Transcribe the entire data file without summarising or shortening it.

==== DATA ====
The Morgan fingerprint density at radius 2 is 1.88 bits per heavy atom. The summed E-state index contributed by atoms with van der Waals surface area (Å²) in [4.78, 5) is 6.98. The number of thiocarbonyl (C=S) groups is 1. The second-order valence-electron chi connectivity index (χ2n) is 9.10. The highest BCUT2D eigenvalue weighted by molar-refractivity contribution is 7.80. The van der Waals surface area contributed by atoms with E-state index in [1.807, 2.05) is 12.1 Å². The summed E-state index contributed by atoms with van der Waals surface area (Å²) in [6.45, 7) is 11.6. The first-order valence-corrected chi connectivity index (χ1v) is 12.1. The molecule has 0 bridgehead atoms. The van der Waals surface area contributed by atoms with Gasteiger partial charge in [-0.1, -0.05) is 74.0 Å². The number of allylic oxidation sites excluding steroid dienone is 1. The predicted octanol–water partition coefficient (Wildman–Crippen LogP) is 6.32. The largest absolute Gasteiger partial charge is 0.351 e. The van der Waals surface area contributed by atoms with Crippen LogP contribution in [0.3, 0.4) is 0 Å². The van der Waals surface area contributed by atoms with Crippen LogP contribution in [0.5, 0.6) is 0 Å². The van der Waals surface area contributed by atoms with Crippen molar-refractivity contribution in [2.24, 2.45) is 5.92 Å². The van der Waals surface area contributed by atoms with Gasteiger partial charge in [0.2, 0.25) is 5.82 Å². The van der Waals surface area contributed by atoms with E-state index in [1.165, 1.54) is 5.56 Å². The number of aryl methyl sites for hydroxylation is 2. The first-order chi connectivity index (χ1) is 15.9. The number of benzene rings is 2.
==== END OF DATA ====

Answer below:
The Morgan fingerprint density at radius 2 is 1.88 bits per heavy atom. The summed E-state index contributed by atoms with van der Waals surface area (Å²) in [4.78, 5) is 6.98. The number of thiocarbonyl (C=S) groups is 1. The second-order valence-electron chi connectivity index (χ2n) is 9.10. The highest BCUT2D eigenvalue weighted by molar-refractivity contribution is 7.80. The van der Waals surface area contributed by atoms with E-state index in [1.807, 2.05) is 12.1 Å². The summed E-state index contributed by atoms with van der Waals surface area (Å²) in [6.45, 7) is 11.6. The first-order valence-corrected chi connectivity index (χ1v) is 12.1. The molecule has 0 bridgehead atoms. The van der Waals surface area contributed by atoms with Gasteiger partial charge in [-0.1, -0.05) is 74.0 Å². The number of allylic oxidation sites excluding steroid dienone is 1. The predicted octanol–water partition coefficient (Wildman–Crippen LogP) is 6.32. The largest absolute Gasteiger partial charge is 0.351 e. The van der Waals surface area contributed by atoms with Crippen LogP contribution in [0.3, 0.4) is 0 Å². The van der Waals surface area contributed by atoms with Crippen LogP contribution in [0.5, 0.6) is 0 Å². The van der Waals surface area contributed by atoms with Crippen molar-refractivity contribution in [2.24, 2.45) is 5.92 Å². The van der Waals surface area contributed by atoms with Gasteiger partial charge in [0.2, 0.25) is 5.82 Å². The van der Waals surface area contributed by atoms with E-state index in [1.165, 1.54) is 5.56 Å². The number of aryl methyl sites for hydroxylation is 2. The first-order chi connectivity index (χ1) is 15.9. The number of benzene rings is 2.